In case there is any question about whether or not this was a tea party gig:
They also report a very peaceful event. The only negative they really report is, naturally, a tea partier losing his shit:
One lively confrontation: A pro-Walker protester rushes a group of anti-Walker sign-wavers at the Col. Hegg statue at the top of King St. and begins ripping down signs.
All together now: CLASSY!
The so-called pro-Walker contingent was brought there by Koch brothers-funded astroturf project. Click on www.StandWithWalker and you get redirected to the Koch brothers-funded Americans for Prosperity site americansforprosperity.org/walker. This is not to be confused with the website shown in this graphic:
That one, IStandWithWalker.com, was the one promoted by Rush Limbaugh wannabe Vicki McKenna, a right wing radio blatherer.
UPDATE 2: I think it is worth pointing out here that this wasn't astroturfed by just ONE conservative group but, rather, THREE. The StandWithWalker.com site is supported by Americans for Prosperity and Club for Growth (more at Think Progress on this). The IStandWithWalker.com site is supported by American Majority. So three different far right groups got in on the act and they still got pwned! And that, as they say, is a Good Thing.
UPDATE: The Daily Page did some very fun reporting:
Gov. Scott Walker's shock troops came to the state Capitol today to rally in support of his budget repair bill, which would extract unilateral concessions from state workers while stripping almost all public employees in Wisconsin of their collective bargaining rights.
The rally, organized by the Tea Party group Americans for Prosperity, was a bit underwhelming compared to the anti-Walker rallies this week, today included.
Gregory, of Milwaukee (he declined to give his last name), took a somewhat broader analysis. "I'm for people, not the government," he said. "I think people should solve their own problems."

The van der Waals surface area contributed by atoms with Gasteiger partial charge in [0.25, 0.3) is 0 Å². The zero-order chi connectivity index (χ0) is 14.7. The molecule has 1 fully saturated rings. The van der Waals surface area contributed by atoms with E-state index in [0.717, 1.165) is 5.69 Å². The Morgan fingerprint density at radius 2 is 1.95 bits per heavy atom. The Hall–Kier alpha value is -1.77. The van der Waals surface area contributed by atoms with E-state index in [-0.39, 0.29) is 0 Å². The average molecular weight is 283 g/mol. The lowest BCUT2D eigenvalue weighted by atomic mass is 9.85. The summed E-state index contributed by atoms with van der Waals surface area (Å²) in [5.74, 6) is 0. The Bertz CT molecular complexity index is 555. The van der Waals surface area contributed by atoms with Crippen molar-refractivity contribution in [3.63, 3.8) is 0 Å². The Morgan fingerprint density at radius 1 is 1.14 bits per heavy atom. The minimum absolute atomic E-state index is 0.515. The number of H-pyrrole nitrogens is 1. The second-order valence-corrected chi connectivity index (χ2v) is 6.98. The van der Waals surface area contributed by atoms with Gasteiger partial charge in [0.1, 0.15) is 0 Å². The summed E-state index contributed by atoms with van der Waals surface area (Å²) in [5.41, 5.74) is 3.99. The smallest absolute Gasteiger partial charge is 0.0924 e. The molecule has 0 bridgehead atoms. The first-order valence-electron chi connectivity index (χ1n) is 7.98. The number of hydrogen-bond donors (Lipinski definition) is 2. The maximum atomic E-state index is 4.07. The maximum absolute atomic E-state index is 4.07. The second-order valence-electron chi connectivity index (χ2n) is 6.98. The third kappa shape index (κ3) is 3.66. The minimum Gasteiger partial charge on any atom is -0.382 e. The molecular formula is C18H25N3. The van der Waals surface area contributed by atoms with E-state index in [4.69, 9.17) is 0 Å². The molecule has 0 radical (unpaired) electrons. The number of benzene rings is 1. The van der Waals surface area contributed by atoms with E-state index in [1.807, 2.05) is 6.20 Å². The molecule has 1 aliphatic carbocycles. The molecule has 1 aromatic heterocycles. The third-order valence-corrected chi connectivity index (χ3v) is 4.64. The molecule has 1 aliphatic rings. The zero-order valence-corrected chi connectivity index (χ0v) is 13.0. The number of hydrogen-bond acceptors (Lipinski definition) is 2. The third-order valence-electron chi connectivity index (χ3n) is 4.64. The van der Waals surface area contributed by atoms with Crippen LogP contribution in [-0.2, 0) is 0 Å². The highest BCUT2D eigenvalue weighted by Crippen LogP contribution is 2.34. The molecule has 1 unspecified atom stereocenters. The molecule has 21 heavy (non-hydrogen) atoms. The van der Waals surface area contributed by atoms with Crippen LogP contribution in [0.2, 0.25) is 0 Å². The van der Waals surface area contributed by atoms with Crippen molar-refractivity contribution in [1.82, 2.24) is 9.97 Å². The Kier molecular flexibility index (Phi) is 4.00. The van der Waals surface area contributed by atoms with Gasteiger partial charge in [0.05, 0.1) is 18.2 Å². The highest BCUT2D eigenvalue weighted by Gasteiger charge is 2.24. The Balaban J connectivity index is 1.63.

What does this mean in the context of a dispute over union rights? "I think they should be treated like the private sector," Gregory explained. "The state is broke. We can't pay for pensions when the state is broke – the same thing Scott Walker says."
Gregory added something about his fundamental beliefs: "I consider the Ten Commandments the definition and the responsibility of liberty," saying any great leader must take his direction from these. And, in a criticism inspired by Obama's health care reform bill, he offered a critique of legislation in general: "No law should have more words than the U.S. Constitution."
I thanked Gregory and moved on. Later, it occurred to me to look something up. Ah, yes, here we go: According to an online resource, the un-amended U.S. Constitution has 4,543 words, including signatures. According to my computer's word count of a cut-and-paste file, Senate Bill 11, Walker's budget repair bill, has 48,966.
Oh, teabaggers, why are you so cute when you're stupid?
I wanted to highlight this most-awesome photo shared in the comments by dmhlt 66. So very perfect:
Also, there's this great bit from Giles Goat Boy, describing the interaction he saw between the tea partiers and the pro-union protesters:
Some of them were just bullies, though. Two young women decided to bull their way with their Walker signs through the slow-moving march in the opposite direction, knocking into people including my wife and me. They were quickly surrounded by police and security. That was all. The cops surrounded them and walked along, deliberately slowing them down but not interfering in any other way. I saw that a couple times. Security was totally professional and the pro-union marchers killed the teabaggers with kindness. Not sarcastic kindness, either. I mean, these are teachers, librarians, nurses, firefighters, kids in wagons, teenagers playing drums - nicest crowd I've ever been in anywhere.
Speaking of beautiful, check out this press release issued at around 5:00 p.m. on Saturday from the Madison Police Department:
On behalf of all the law enforcement agencies that helped keep the peace on the Capitol Square Saturday, a very sincere thank you to all of those who showed up to exercise their First Amendment rights. You conducted yourselves with great decorum and civility, and if the eyes of the nation were upon Wisconsin, then you have shown how democracy can flourish even amongst those who passionately disagree. As of 5:00 p.m., no major incidents had been reported. There have been no arrests. However, discourse and discussion was - at times - loud and heated. That was to be expected. As previously indicated, the goal of law enforcement has been to provide a safe environment for democracy to take place. That goal has been realized for yet another day.
H/T to bongojazz in the comments.
I'm just sayin'...
Comments are closed on this story.